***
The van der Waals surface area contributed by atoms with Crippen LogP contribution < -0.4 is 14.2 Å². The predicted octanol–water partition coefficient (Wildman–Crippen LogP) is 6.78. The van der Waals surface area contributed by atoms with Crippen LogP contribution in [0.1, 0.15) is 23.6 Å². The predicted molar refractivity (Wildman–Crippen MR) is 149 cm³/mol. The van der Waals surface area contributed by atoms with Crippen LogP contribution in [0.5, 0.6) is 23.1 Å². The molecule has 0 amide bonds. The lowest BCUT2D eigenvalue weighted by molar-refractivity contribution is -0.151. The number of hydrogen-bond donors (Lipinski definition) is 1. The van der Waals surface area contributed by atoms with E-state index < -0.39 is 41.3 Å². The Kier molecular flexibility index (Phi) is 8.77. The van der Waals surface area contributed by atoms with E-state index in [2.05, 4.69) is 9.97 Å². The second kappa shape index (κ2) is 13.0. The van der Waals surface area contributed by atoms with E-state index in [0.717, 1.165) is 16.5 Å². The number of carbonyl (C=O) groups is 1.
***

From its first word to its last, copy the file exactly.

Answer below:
The van der Waals surface area contributed by atoms with Crippen LogP contribution < -0.4 is 14.2 Å². The predicted octanol–water partition coefficient (Wildman–Crippen LogP) is 6.78. The van der Waals surface area contributed by atoms with Crippen LogP contribution in [0.1, 0.15) is 23.6 Å². The predicted molar refractivity (Wildman–Crippen MR) is 149 cm³/mol. The van der Waals surface area contributed by atoms with Crippen LogP contribution in [0.5, 0.6) is 23.1 Å². The molecule has 0 amide bonds. The lowest BCUT2D eigenvalue weighted by molar-refractivity contribution is -0.151. The number of hydrogen-bond donors (Lipinski definition) is 1. The van der Waals surface area contributed by atoms with E-state index < -0.39 is 41.3 Å². The Kier molecular flexibility index (Phi) is 8.77. The van der Waals surface area contributed by atoms with E-state index in [2.05, 4.69) is 9.97 Å². The second kappa shape index (κ2) is 13.0. The van der Waals surface area contributed by atoms with E-state index in [0.717, 1.165) is 16.5 Å². The number of carbonyl (C=O) groups is 1.